The Railroad and Silent Cinema
- 348 Pages
From its earliest days, the cinema has enjoyed a special kinship with the railroad, a mutual attraction based on similar ways of handling speed, visual perception, and the promise of a journey. PARALLEL TRACKS is the first book to explore and explain this relationship in both historical and theoretical terms, blending film scholarship with railroad history.
This highly original work reveals the profound impact that the railroad and the cinema have had on Western society and modern urban industrial culture. It will be eagerly received by those involved in film studies, American studies, feminist theory and the cultural study of modernity. It will also have appeal to general readers interested in silent films or in the history of the railroad.
Irresistible—Parallel Tracks is a highly original and unique work. Kirby’s intersection of theoretical concerns with a rich exploration of the relation between cinema and the railway provides a work that is fascinating, intriguing, and intellectually entertaining.Tom Gunning, Northwestern University
Lynne Kirby switches elegantly between the registers of historical account, theoretical speculation, intertextual mapping, and close analysis. She enriches the genre of cultural histories of technology with detailed attention to the apparatus and textual processes elaborated over the past two decades in cinema studies. And she enriches the latter by opening up the focus from cinema to include related institutions and the dynamics of the public sphere that encompasses and is shaped by both.Miriam Hansen, University of Chicago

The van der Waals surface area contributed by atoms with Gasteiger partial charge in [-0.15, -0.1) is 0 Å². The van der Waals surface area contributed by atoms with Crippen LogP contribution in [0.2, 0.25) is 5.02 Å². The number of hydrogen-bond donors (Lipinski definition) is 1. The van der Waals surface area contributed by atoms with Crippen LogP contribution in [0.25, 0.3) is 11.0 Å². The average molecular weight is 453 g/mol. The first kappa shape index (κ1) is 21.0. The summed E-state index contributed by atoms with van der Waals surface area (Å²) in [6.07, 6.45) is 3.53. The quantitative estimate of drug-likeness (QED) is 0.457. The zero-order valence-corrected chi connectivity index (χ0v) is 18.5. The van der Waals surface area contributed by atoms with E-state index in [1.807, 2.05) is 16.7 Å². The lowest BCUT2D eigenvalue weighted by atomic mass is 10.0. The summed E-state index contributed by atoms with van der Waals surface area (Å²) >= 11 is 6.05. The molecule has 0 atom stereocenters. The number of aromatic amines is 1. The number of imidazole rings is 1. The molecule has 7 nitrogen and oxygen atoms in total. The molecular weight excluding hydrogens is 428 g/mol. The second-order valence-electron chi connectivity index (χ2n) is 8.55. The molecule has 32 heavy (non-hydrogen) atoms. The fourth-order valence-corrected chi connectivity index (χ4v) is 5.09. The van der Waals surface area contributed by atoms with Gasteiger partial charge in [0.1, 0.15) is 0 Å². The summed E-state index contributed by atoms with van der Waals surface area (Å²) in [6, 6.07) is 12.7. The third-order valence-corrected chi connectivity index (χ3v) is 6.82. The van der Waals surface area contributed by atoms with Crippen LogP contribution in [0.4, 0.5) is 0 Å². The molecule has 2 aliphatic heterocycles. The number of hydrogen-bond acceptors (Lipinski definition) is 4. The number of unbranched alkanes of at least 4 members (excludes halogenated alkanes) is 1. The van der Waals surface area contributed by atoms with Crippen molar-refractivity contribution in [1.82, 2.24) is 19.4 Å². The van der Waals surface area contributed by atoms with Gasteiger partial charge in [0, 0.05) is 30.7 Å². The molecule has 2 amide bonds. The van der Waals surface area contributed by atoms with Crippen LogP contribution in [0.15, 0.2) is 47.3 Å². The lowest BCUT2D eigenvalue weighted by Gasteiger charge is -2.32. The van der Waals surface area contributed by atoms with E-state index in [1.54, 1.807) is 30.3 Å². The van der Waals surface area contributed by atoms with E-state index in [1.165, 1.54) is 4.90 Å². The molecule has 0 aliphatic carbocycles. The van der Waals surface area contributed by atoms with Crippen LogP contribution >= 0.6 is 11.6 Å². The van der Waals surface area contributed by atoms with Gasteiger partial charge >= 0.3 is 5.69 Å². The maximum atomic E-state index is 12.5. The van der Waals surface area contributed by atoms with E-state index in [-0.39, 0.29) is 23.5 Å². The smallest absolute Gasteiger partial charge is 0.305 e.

The triumph of this book is in bringing film theory and social history together to form a powerful collective that makes this examination of these two key industries compulsive reading.Historical Journal of Film, Radio and Television, Vol. 18, No. 3, 1998
Kirby's well-researched and well-written text places the separate, but as the author convincingly argues, conceptually related phenomena of silent cinema and the railway within both historical and theoretical contexts.American Studies, Vol. 32, No. 2, 1998
1. Inventors and Hysterics: The Train in the Prehistory and Early History of Cinema
2. Romances of the Rail in Silent Film
3. The Railroad in the City
4. National Identity in the Train Film